Fresh young vegetables and boiled potatoes provide a fantastic complement to the natural sweetness of the ham. A balsamic glaze makes an ideal partner, as it enhances the flavor of the meat, but cooked ham can be paired with a wide variety of savory sauces.
5. Carrots-based Dishes
As Easter approaches, it’s a welcome sign that winter is over and warmer days are on their way. Perhaps that’s why Easter celebrations don’t focus on the heavy brassica vegetables, such as sprouts, that have seen us through the chilly months.
Instead, sweet and succulent young carrots are harvested as soon as the ground becomes soft enough to dig them up. They’re a familiar sight at Easter celebrations.
They’re not only a feature of savory dishes. Over recent years, carrot cakes decorated with creamy frosting have become a popular Easter treat. Pro tip: it’s impossible to overdo the decoration, so don’t hold back on the marzipan carrots, bunnies, and tiny chocolate eggs that have become a popular Easter treat.
Kids who take this kind of thing seriously leave carrots out at night for the Easter Bunny – perhaps hoping they’ve earned some gifts as a reward for being ‘nice’ since Christmas.
6. Chocolate Bunnies
Chocolate bunnies are everywhere at Easter. Over 90 million are produced and enjoyed each year! But what have rabbits got to do with Easter? As far back as pagan times, rabbits have symbolized fertility, rebirth, and the emergence of new life – all connected with the celebration of Easter each spring.
Rabbit isn’t a popular meat in the UK, though you may find it served in upmarket restaurants.
Better to enjoy in chocolate form, as the stores aren’t only flooded with versions from huge chocolate brands such as Cadbury and Lindt, but every artisanal chocolatier creates their unique twist on the theme.
For example, in 2015, British pastry chef and chocolatier Martin Chiffers created a life-sized chocolate rabbit with two solitaire diamonds (claimed to be worth $28k) for its eyes. Weighing in at over 10 lbs, this carved masterpiece stood 15 inches tall and contained an eye-watering 548,000 calories.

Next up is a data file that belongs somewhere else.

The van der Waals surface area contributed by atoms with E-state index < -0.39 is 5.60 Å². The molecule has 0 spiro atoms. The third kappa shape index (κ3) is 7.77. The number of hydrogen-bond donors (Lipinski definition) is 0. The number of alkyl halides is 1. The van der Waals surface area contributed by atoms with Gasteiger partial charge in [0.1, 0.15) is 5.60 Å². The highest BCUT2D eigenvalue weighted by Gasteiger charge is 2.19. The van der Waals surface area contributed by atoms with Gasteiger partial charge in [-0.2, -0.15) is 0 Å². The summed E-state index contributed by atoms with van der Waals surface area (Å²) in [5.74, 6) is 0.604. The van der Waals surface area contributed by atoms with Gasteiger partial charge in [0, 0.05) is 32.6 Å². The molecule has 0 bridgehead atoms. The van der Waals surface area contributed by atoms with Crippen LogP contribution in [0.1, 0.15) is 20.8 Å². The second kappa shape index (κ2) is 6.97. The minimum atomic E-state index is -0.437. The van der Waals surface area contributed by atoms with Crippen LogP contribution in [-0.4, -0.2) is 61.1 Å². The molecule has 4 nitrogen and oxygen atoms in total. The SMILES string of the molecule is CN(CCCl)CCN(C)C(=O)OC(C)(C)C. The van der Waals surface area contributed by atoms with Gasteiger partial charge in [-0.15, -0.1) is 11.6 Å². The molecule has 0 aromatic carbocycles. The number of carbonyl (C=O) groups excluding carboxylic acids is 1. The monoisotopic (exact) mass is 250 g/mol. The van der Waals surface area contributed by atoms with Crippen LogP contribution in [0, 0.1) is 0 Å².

7. Chocolate Eggs
Chocolate eggs are easily the most popular Easter treat. They come in all sizes, hollow or filled with goodies. From brightly colored versions designed to delight kids to sophisticated adult offerings created from fine, single-estate cocoa beans – the choice is endless.
Cadbury’s Crème Eggs, with their ultra-sweet white and yellow filling, are so popular they’re sold year-round and almost worldwide.
At the other end of the market, upmarket London store Fortnum & Mason offer six real hen’s eggs, painted gold, with their contents removed and replaced with milk chocolate praline. They’re an intriguing symbol of Easter indulgence at $32 for a gold box of 6!
8. Hot Cross Buns
The tradition of making hot cross buns dates back at least to the 12th century. Queen Elizabeth the First decreed that they could only be eaten at Easter, Christmas, and funerals because they were believed to have magical healing powers!
Spicy, slightly sweet, and studded with dried fruit, they’re typically enjoyed alone with a cup of tea or halved, toasted, and buttered.